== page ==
Hi Bloody_Nokia_Adept (one of the more interesting handles I've seen here),
I can tell you the NUC team regularly runs demos of 4k video using the i5 NUC and it works perfectly. This is done using actual 4k displays and not downgrading as you list above. While I haven't run tests similar to the ones you did I can say the picture quality is excellent and I didn't see any dropped frames.
(Yeah, this funny nickname has a story to be told... May be some other day though)
In the modern science, experiment is worthless if it cannot be reproduced, especially if it is not reproducible with the similar equipment. OK, in our case, screens are different but the NUC is still the same! That's why I was asking for more details on how to make it happen to me.
So, the question is the same: How to make NUC playing 4k video on FullHD screen smoothly?
Answers like -- Oh, there is a secret demo team somewhere within Intel Corp. that accomplishes the task in their secret lab... -- are just completely irrelevant to me. I hope you see my point here
I do see your point. I was just offering my own (purely unscientific) observations of what I'd seen. The demo I'm referring to isn't some secret thing though; it's the setup Intel is using at trade shows (CES for one) and at our various campuses. There's nothing mysterious about it. It's a store-bought 4K TV, an i5 Haswell NUC, and an HDMI cable. No special configuration or customer drivers needed. In fact when they did the NUC show here at our campus the NUC team borrowed a 4K tv from the local site.
The 4K content they used was just some scenes of nature, fireworks, other events. I believe it's a downloadable 4k demo. Nothing special there.
So I guess my answer to your question, "How to make NUC playing 4k video on FullHD screen smoothly?", is that you just plug it in and it should play smoothly...no extra work needed.
Sorry I don't have anything more specific than my own experience.
Jason, appreciate your thoughts!
To me, a mid-age techie, it was not supposed to be a rocket science either. I thought it should be kind of straight plug-n-play experience but... But you may see screenshots attached -- there is definetely something wrong, NUC should not struggle playing 4K content! This "wrong" is either me, or my OS setup, or NUC hardware, or a "lucky" combination of them. I don't know.
Hopefully, someone will help me to figure out this.
Bloody_Nokia_Adept, The NUC D54250WYK is capable for 4k video. This NUC comes with HD5000 integrated graphics. The maximum display resolution for it will be the following:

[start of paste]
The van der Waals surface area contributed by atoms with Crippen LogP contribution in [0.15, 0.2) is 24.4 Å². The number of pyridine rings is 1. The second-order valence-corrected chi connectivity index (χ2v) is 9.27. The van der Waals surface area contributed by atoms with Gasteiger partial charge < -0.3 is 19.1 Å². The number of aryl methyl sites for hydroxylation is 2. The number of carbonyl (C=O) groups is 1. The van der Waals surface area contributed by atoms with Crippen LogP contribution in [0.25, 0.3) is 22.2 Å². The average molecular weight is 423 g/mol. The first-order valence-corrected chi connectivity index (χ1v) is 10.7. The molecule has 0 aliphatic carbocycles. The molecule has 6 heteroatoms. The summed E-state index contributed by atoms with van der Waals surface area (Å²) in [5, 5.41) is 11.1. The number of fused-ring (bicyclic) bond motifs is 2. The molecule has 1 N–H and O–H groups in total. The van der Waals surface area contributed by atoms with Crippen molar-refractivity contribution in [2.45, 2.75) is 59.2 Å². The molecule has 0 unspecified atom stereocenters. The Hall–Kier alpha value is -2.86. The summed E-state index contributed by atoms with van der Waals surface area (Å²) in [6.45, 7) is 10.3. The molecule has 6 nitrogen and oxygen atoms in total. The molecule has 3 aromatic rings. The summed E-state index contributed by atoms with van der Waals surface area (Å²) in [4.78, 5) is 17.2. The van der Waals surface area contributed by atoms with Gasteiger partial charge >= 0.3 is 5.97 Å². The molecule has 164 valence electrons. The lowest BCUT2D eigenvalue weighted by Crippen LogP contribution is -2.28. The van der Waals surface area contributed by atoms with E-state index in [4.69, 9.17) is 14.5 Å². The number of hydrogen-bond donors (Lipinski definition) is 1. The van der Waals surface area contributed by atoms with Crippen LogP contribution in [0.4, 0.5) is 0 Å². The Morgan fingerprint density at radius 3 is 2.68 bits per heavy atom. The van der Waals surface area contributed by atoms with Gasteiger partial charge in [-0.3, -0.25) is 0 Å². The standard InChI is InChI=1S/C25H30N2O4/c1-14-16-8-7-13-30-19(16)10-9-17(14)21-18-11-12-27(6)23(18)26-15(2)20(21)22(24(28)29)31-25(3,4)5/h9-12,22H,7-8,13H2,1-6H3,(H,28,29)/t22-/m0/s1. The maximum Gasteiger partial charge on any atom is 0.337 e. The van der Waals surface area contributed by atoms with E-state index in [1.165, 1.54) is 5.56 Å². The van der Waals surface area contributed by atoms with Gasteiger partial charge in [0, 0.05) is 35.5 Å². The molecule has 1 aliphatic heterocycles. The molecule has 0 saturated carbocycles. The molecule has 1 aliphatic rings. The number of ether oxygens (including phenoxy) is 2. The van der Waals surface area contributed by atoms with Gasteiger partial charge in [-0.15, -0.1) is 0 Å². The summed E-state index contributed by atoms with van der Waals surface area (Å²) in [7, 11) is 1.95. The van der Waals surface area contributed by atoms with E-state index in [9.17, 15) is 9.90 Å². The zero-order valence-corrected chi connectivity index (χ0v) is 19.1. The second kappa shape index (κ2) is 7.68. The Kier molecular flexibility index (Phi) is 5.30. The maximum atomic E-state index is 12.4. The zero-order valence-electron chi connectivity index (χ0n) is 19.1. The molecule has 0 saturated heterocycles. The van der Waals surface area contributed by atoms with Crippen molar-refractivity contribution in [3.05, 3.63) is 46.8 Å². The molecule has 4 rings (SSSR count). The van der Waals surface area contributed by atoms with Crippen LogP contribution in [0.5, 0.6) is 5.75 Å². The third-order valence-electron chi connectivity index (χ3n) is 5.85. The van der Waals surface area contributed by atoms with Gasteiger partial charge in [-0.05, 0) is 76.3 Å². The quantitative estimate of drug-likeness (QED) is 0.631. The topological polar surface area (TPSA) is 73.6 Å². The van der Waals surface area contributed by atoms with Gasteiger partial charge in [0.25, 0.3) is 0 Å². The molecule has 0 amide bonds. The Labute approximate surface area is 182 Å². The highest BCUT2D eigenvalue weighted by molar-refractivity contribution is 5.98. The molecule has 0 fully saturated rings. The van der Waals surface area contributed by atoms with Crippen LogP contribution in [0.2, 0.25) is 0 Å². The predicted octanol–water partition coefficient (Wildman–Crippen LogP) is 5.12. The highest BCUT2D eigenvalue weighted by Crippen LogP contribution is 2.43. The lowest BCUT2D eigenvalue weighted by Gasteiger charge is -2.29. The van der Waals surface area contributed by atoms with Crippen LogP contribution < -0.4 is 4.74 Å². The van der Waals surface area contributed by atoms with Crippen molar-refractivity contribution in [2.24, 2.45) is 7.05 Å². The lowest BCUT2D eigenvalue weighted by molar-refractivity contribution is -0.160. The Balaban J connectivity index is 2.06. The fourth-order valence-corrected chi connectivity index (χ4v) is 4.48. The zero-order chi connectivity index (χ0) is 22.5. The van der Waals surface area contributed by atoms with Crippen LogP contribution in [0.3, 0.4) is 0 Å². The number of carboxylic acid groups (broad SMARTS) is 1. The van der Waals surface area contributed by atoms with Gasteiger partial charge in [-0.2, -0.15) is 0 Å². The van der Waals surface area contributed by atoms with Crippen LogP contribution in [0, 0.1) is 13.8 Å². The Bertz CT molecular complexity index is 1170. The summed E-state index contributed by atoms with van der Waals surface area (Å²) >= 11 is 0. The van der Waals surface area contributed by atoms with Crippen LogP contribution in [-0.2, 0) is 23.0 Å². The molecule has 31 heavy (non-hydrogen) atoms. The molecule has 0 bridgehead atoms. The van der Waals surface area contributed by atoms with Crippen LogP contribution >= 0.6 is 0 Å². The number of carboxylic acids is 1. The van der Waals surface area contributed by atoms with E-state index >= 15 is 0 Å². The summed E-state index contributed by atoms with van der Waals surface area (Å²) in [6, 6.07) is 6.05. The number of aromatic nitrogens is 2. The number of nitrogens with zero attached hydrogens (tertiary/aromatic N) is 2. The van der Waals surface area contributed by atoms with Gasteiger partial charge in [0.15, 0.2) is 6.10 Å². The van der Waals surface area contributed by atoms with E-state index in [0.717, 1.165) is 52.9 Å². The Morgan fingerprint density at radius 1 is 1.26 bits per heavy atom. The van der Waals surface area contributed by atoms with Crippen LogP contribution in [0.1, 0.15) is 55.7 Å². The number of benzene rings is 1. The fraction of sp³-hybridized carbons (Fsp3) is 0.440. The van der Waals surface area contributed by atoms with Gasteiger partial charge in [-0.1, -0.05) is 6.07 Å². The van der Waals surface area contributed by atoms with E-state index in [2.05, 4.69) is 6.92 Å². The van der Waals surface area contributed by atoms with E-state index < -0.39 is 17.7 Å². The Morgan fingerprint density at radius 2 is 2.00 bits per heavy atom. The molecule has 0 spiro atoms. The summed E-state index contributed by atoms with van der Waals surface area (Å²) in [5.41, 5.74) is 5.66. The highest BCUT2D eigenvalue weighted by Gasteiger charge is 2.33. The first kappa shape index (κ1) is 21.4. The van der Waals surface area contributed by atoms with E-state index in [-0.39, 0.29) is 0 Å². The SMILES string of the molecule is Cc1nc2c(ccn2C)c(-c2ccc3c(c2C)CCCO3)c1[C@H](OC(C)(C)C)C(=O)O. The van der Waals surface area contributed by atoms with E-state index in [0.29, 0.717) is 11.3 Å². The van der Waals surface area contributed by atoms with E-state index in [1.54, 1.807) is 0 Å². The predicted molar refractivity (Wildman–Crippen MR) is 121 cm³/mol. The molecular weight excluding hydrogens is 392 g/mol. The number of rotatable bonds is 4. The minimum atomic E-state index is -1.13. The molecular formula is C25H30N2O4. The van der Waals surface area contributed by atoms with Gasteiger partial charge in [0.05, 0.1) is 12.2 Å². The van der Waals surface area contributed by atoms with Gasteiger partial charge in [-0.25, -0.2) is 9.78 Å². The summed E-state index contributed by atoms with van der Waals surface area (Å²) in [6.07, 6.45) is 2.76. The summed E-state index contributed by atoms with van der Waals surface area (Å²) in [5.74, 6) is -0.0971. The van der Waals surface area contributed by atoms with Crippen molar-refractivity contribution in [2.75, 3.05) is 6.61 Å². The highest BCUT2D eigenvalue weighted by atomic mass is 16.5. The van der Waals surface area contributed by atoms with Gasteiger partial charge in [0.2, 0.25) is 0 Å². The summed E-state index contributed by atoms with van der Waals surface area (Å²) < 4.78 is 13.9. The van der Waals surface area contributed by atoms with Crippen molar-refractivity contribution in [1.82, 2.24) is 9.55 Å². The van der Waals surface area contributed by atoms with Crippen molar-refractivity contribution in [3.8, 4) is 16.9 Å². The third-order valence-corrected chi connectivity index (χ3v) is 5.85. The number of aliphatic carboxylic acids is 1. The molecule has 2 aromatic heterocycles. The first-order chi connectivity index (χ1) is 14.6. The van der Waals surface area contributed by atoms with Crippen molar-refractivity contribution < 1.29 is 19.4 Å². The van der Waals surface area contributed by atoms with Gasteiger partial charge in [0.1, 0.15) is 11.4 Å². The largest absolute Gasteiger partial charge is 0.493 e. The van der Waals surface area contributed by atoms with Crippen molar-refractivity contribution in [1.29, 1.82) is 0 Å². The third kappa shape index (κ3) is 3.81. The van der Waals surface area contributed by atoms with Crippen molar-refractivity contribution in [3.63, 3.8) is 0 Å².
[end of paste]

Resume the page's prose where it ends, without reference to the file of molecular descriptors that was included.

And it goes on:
DisplayPort* 1.2 / eDP*
- H-Processors: 3840 x 2160@60Hz (Ultra-HD)
- U-Processors: 3200 x 2000 @60 Hz, 840x2160@30Hz
HDMI* 4096 x 2304, 3840x2160 @ 24Hz / 24bpp
About the processor’s temperature the maximum temperature allowed at the processor die is 100C. See the information attached, under the T-junction http://ark.intel.com/products/75028/Intel-Core-i5-4250U-Processor-3M-Cache-up-to-2_60-GHz?q=i5-4250U
Glad to meet you in the thread! There are absolutely no doubts in NUC's ability to maintain the 4K screen resolution -- it will power 4K displays! Question is rather about 4K video playback and the amount of system resources for it.
I will be more than happy to see your answers onto the following "advanced" questions on the topic -- definetely, in case if D54250WYK is somewhere around you:
1. Could you please tell me the codec pack and video player you're using for 4K playback?
2. Could you please tell whether sample videos from my initial message above are getting played smoothly and without frame drops?
3. Could you please point me to other 4K video online samples that work for you without frame drops?
Thank you in advance!
In case if this affects your answers: my NUC is connected to the VGA display over mDP-to-VGA adapter, this one Re: MiniDP to VGA Adapter That Works with D54250WYK
Thanks and looking forward to hear back from you!
Is the NUC D34010WYK2 also capable of running 4k video?
Sorry for borrowing your thread ;-)
Hey, Hobbit, you're welcome!
BTW, could you please test videos from the initial message too and share your experience with us?
OK, I'm answering my own question: yes, it is definitely capable and I did it finally!
As someone pointed out on the different forum, KLite and CCCP codec packs are rather redundant these days and MPC-HT is completely sufficient, alone, without any codec packs installed. So, find MPC-HT settings attached as well as 4K playback stats -- 800 MHz, 10% of CPU load, frame-to-frame playback.
In other words, trouble-maker was mentioned in my original post but nobody pointed out that clean MPC-HT coupled with Intel HD5000 Graphics Driver will do the trick. Hopefully, this will help other community members.